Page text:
How the Confederation Bridge has affected the Island way of life

A UPEI masters student set out to examine how, 20 years later, the Confederation Bridge has impacted the Island way of life.

Many Islanders still associate the ferry with 'coming home'

Some Islanders believe the Confederation Bridge has helped facilitate P.E.I.'s economic growth. (John Robertson/CBC)

When Janice Pettit set out to examine how the Confederation Bridge has affected the Island way of life, she was struck by how nostalgic some P.E.I. residents still are about the ferry 20 years later.

While they said the bridge has generally been good for the Island, they were more sentimental about the ferry.

"If they talked about the ferry, then they talked about coming home — 'Oh you know, we'd take the ferry to get home and we'd stand on the deck and watch the Island coming toward us,'" Pettit said.

"But then when they talked about the bridge they talked about, 'Yes, I took the bridge to go here or I went there.' So it was quite interesting to hear the difference in the two — one was for coming home, the other was for leaving."

Many Islanders still speak fondly of the ferry, 20 years after it was replaced by the Confederation Bridge as the way to travel to and from the mainland. (CBC)

How the bridge, and the loss of the ferry, has affected the Island way of life was the topic of Pettit's thesis this year in the Master of Arts in Island Studies program at UPEI.

When people talked about the ferry, they were very nostalgic.— Janice Pettit

'It's a slower pace'

The answer, she said, depends largely on how people define the Island way of life. She interviewed 11 P.E.I. residents of different ages and backgrounds, and found it meant different things to different people.

"The words that they used were it's a safe place, it's peaceful, it's quiet, it's a slower place. It's part of our identity. It's different. The isolation. It's the border, it's the water, there were so many words they used.

"It's community. It's being vulnerable but also being strong. Being familiar with everyone around you and being comfortable."

Janice Pettit spoke with Islanders about their feelings toward the Confederation Bridge and the ferry for her masters thesis in UPEI's Island Studies program. (Submitted by Janice Pettit)

Many said the bridge has benefited the economy which, in turn, has affected the Island way of life in a positive way.

"I think if we did research at a different time, we'd have different answers, because right now they talked about the big box stores, but they also talked about how buying local is so important now," Pettit said.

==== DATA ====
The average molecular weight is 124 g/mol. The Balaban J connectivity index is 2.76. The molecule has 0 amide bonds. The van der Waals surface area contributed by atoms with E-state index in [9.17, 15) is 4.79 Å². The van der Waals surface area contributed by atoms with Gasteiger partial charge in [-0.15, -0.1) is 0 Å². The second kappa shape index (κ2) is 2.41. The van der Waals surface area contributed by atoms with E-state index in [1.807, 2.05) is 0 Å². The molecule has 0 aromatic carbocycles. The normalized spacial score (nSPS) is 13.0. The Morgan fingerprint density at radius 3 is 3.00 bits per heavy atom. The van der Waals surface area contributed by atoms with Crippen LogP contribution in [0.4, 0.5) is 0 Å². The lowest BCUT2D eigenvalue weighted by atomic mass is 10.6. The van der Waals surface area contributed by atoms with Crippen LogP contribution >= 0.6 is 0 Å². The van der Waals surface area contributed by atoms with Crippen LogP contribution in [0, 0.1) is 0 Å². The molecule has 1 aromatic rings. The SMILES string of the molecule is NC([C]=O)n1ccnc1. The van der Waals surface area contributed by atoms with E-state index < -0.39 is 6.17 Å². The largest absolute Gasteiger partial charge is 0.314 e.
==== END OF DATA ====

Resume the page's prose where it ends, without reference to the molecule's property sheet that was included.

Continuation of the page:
"Perhaps a decade ago, that wasn't a thing that people talked about. It was all about the Walmarts and the Toys R Us and the bigger stores that were coming to the Island."

Easier for travel

One person Pettit interviewed said the bridge was a factor in her decision to move to P.E.I. five years ago to study.

"She said she would never have come here to go to university if we had had the ferry because she was able to travel back and forth quite often to family and friends because of the bridge."

Some said the Island way of life has changed in the last 20 years, but not necessarily because of the bridge.

"Particularly in the last decade or so with immigration, and the Internet, and globalization, the cruise industry," Pettit said. "And that they didn't really feel it was the bridge that had made that change."

The Confederation Bridge is quicker to cross, but unlike the ferry, it doesn't provide the opportunity to socialize. (Submitted: Central Coastal PEI)

Pettit said the bridge has absolutely changed the Island, but she's not sure if it has changed the Island way of life — partly because the Island way of life means different things to different people, and what it meant decades ago may not be what it means today.

'We've lost that social aspect of the ferry'

But if one aspect of the Island way of life is being friendly and sociable, the ferry was able to provide something the bridge cannot.

"When people talked about the ferry, they were very nostalgic. They didn't talk about racing for the boat, or sitting in the parking lot for hours on end, but if they did it was about, 'Oh there was such a party when [we] sat in the parking lot waiting. We'd run into friends and family and people you haven't seen in a long time.'

"You're going across the bridge, you have no idea who's behind you, who's in front of you, we've very much lost that social aspect of the ferry."

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About the Author

Shane Ross is a former newspaper and TV journalist in Halifax, Ottawa and Charlottetown. He joined CBC P.E.I.'s web team in 2016.